Australia voted against it in December 2011 (PM Gillard, FM Rudd) Vote 165-8-6
The Assembly adopted the draft resolution on the oil slick on Lebanese shores by 165 votes in favour to 8 against (Australia, Canada, Israel, Marshall Islands, Federated States of Micronesia, Nauru, Palau, United States), with 6 abstentions (Cameroon, Central African Republic, Colombia, Gabon, Panama, Tonga)
Australia voted against it in December 2010 (PM Gillard, FM Rudd) Vote 163-6-5
The Assembly adopted the measures by a recorded vote of 163 in favour to 8 against (Australia, Canada, Israel, Marshall Islands, Federated States of Micronesia, Nauru, Palau, United States), with 5 abstentions (Cameroon, Colombia, Niger, Panama, Tonga)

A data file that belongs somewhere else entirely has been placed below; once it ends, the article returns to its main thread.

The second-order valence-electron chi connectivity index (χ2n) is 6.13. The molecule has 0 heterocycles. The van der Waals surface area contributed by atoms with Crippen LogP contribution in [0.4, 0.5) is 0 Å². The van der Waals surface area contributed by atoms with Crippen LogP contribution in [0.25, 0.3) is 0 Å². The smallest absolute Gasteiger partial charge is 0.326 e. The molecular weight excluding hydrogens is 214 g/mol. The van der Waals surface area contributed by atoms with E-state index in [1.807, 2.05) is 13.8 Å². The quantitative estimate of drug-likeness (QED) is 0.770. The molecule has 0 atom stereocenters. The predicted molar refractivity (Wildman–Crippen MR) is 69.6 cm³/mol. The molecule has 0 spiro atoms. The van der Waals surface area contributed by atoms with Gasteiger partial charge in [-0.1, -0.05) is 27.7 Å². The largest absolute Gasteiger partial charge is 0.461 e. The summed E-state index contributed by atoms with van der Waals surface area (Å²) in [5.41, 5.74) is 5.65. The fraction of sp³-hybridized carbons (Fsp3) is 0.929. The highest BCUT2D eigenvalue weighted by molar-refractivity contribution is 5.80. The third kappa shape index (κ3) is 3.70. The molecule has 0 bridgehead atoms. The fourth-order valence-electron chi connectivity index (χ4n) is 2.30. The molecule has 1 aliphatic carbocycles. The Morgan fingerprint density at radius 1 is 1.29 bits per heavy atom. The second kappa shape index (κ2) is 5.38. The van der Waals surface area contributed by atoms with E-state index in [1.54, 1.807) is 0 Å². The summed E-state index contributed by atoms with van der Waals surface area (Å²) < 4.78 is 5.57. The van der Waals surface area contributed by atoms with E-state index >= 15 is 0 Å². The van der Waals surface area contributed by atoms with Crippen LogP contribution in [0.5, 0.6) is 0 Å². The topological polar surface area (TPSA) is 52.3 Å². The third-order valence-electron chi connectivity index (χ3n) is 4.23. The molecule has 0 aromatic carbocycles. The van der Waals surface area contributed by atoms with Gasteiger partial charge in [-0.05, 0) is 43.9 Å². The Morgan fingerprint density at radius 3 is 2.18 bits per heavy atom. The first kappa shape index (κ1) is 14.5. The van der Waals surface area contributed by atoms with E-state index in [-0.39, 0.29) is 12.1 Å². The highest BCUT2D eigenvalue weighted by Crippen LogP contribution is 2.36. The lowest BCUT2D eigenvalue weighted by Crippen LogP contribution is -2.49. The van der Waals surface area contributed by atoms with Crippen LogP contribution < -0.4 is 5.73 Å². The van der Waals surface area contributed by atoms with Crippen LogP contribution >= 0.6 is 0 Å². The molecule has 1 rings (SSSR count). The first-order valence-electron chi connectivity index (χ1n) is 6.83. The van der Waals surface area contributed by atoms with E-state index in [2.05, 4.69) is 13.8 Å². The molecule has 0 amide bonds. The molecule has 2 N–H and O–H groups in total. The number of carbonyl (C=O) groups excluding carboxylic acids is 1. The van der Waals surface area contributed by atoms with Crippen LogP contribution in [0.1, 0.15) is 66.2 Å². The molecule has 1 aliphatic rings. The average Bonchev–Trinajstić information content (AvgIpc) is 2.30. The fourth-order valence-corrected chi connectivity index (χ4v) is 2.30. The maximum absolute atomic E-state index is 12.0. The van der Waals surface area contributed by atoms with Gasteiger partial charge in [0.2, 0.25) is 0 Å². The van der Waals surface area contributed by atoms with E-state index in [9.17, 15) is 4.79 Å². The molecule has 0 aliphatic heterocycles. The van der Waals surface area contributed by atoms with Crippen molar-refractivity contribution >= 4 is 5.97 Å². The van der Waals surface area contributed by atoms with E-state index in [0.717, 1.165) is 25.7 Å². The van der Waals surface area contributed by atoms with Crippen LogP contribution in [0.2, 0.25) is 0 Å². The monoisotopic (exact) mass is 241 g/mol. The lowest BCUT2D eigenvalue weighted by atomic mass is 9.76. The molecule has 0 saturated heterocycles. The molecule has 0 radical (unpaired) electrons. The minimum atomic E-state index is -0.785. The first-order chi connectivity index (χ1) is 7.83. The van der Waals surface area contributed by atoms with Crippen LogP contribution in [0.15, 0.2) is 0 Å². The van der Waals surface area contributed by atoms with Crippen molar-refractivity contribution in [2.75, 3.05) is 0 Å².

Australia voted against it in December 2009 (PM Rudd, FM Smith) Vote 164-8-7
The Assembly adopted that text by a recorded vote of164 in favour to 8 against (Australia, Canada, Federated States of Micronesia, Israel, Marshall Islands, Nauru, Palau, United States), with 7 abstentions (Bangladesh, Cameroon, Colombia, Fiji, Liberia, Panama, Tonga).
Australia voted against it in December 2008 (PM Rudd, FM Smith) Vote 165-7-2
The Assembly adopted that text by a recorded vote of 165 in favour to 7 against (Australia, Canada, Israel, Marshall Islands, Nauru, Palau, United States), with 2 abstentions (Cameroon, Colombia).
Australia voted against it in December 2007 (PM Rudd, FM Smith) Vote 169-8-3
The Assembly approved that text by a recorded vote of 169 in favour to 8 against (Australia, Canada, Czech Republic, Israel, Marshall Islands, Nauru, Palau, United States), with 3 abstentions (Cameroon, Colombia, Cote d’Ivoire).